The hazards facing a chronic relapser

Texas Rangers' Josh Hamilton speaks during a baseball news conference at the Rangers Ballpark in Arlington, Texas, Friday, Feb. 3, 2012. AP Photo/The Fort Worth Star-Telegram

Texas Rangers star outfielder Josh Hamilton has waged a public battle with addiction. On Friday, he admitted to drinking once again.

"For everybody who I have hurt - fans, kids, people who have addictions look to me, look up to me - I apologize to you," he said.

Hamilton told reporters he had a weak moment Monday night, connected to personal issues with a family member. He went out for dinner and wound up drinking in a Dallas bar.

Josh Hamilton: Alcohol relapse a "weak moment"

The four-time All-Star and the American League's 2010 Most Valuable Player has been fighting addiction for years, reports Anna Warner. Tampa Bay made him the top pick in 1999, but drug and alcohol abuse sidelined his career for years.

Hamilton has spoken openly about his substance abuse problem, and credited his religion with saving his life and his career. But this incident is the second in recent years. In 2009 Hamilton was photographed shirtless in a bar with several women in Tempe, Arizona.

This week, he says, it was the same: "Like I said before, I feel terrible about this. I feel like I let a lot of people down. Nobody feels worse than I do."

The incident comes at a bad time for Hamilton. He was in the middle of negotiating a contract extension with the Rangers. The team says, for now, those talks have been put on hold.

Appearing on "CBS This Morning: Saturday," author and TV host Jane Velez-Mitchell - who has written about her own addiction - talked about the problems facing Hamilton and his relapse.

Velez-Mitchell, who says she has been sober 17 years in April, remarked, "I have tremendous compassion for him. We have to give him credit for immediately acknowledging that he had a relapse. Some people go out and they binge and they stay out for years, so that we have to give him credit for and we have to have compassion for him.

"But he is a chronic relapser. He has relapsed several times and what we have to realize is that alcohol is cunning, baffling and powerful, and it is doing pushups the entire time that you are sober, waiting for a moment of weakness."

Velez-Mitchell said there are important steps to take to prevent a relapse, such as avoiding the people, places and things you associate with drinking.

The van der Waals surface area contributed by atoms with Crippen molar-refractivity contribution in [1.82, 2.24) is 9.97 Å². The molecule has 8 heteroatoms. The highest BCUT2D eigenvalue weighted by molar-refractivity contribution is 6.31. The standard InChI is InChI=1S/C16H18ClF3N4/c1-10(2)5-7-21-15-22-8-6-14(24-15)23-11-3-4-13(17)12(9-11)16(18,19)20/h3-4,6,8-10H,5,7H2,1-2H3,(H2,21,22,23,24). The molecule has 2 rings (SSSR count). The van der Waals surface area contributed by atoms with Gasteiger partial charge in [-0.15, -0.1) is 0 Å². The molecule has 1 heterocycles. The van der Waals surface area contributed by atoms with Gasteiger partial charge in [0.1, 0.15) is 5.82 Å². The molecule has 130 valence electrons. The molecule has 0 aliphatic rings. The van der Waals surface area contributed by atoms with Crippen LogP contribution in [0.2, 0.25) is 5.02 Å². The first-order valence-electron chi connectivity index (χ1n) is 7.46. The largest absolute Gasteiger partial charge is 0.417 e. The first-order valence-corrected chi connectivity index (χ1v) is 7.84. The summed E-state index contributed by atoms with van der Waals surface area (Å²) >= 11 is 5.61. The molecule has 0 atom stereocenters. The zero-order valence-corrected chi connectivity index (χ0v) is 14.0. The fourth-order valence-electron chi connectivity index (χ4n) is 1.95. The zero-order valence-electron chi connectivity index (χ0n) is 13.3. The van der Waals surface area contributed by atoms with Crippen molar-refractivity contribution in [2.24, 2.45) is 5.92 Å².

In Hamilton case, she notes, both reported relapses occurred when he was in a bar: "Right there: Do not go into a bar."

She discounted the notion of Hamilton needing someone with him at all times to monitor his behavior. "I think it was a huge mistake for him to have an accountability partner - that is kind of like a glorified babysitter that's watching you, and that's really not the way to deal with addiction.

"The miracle of 12 steps is one alcoholic talking to another, and there is absolutely no replacement for that," she said, "because nobody [else] can understand, if they are not an alcoholic or a drug addict, what that craving is like; how it takes over your body and turns you into a zombie. And when you have that craving, the intellect is no defense."

She also said fame is not an excuse.

"Alcoholism will wait for a moment of weakness. Sometimes there is an emotional trigger, and he was in this contract renegotiation, he wanted to sign a contract. He also apparently had a fight. These are all emotional triggers, and you have to prepare yourself against that, because these emotional triggers will come in your life," she said.

According to Velez-Mitchell, a chronic relapser begins losing confidence in himself. "You start thinking, 'Maybe I can't make it.' But anybody can make it. The key is not to use will power. Will power is a self-defeating mechanism. Will power creates stress, stress creates craving. What you have to do is surrender to the fact that you're powerless. The only power an alcoholic ro a drug addict has is to admit that you are powerless. Our thinking doesn't help. We have to surrender and go to a higher power."

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